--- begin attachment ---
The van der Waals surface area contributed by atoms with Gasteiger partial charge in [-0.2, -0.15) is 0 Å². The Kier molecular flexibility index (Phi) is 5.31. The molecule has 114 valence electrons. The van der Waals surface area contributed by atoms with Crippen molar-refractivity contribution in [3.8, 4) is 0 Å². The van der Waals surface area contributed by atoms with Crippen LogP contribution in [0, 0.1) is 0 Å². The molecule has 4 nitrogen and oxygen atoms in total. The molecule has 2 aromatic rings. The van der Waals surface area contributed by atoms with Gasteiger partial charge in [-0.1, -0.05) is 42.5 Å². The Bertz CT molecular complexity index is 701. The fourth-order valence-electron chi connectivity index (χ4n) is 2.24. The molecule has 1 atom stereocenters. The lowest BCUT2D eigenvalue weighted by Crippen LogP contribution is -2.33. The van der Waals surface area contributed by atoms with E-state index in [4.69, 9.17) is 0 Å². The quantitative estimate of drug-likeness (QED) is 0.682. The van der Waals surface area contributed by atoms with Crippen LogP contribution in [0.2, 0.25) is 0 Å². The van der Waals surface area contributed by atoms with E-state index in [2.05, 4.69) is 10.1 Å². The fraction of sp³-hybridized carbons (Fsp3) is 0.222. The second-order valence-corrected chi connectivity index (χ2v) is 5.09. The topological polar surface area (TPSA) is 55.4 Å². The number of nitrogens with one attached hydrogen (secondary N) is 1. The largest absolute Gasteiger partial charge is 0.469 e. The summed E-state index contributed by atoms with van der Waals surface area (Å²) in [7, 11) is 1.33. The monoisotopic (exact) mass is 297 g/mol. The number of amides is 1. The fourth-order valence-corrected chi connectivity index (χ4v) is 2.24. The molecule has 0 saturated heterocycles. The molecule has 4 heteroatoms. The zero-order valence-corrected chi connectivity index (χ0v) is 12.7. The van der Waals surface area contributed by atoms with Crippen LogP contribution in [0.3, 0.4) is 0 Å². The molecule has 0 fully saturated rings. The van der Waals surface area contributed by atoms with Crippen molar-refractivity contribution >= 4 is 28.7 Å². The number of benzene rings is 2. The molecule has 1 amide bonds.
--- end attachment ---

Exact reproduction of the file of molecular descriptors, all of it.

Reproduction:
The van der Waals surface area contributed by atoms with Gasteiger partial charge in [-0.2, -0.15) is 0 Å². The Kier molecular flexibility index (Phi) is 5.31. The molecule has 114 valence electrons. The van der Waals surface area contributed by atoms with Crippen molar-refractivity contribution in [3.8, 4) is 0 Å². The van der Waals surface area contributed by atoms with Crippen LogP contribution in [0, 0.1) is 0 Å². The molecule has 4 nitrogen and oxygen atoms in total. The molecule has 2 aromatic rings. The van der Waals surface area contributed by atoms with Gasteiger partial charge in [-0.1, -0.05) is 42.5 Å². The Bertz CT molecular complexity index is 701. The fourth-order valence-electron chi connectivity index (χ4n) is 2.24. The molecule has 1 atom stereocenters. The lowest BCUT2D eigenvalue weighted by Crippen LogP contribution is -2.33. The van der Waals surface area contributed by atoms with E-state index in [4.69, 9.17) is 0 Å². The quantitative estimate of drug-likeness (QED) is 0.682. The van der Waals surface area contributed by atoms with Crippen LogP contribution in [0.2, 0.25) is 0 Å². The van der Waals surface area contributed by atoms with E-state index in [2.05, 4.69) is 10.1 Å². The fraction of sp³-hybridized carbons (Fsp3) is 0.222. The second-order valence-corrected chi connectivity index (χ2v) is 5.09. The topological polar surface area (TPSA) is 55.4 Å². The number of nitrogens with one attached hydrogen (secondary N) is 1. The largest absolute Gasteiger partial charge is 0.469 e. The summed E-state index contributed by atoms with van der Waals surface area (Å²) in [7, 11) is 1.33. The monoisotopic (exact) mass is 297 g/mol. The number of amides is 1. The fourth-order valence-corrected chi connectivity index (χ4v) is 2.24. The molecule has 0 saturated heterocycles. The molecule has 4 heteroatoms. The zero-order valence-corrected chi connectivity index (χ0v) is 12.7. The van der Waals surface area contributed by atoms with Crippen LogP contribution in [0.3, 0.4) is 0 Å². The molecule has 0 fully saturated rings. The van der Waals surface area contributed by atoms with Crippen molar-refractivity contribution >= 4 is 28.7 Å². The number of benzene rings is 2. The molecule has 1 amide bonds.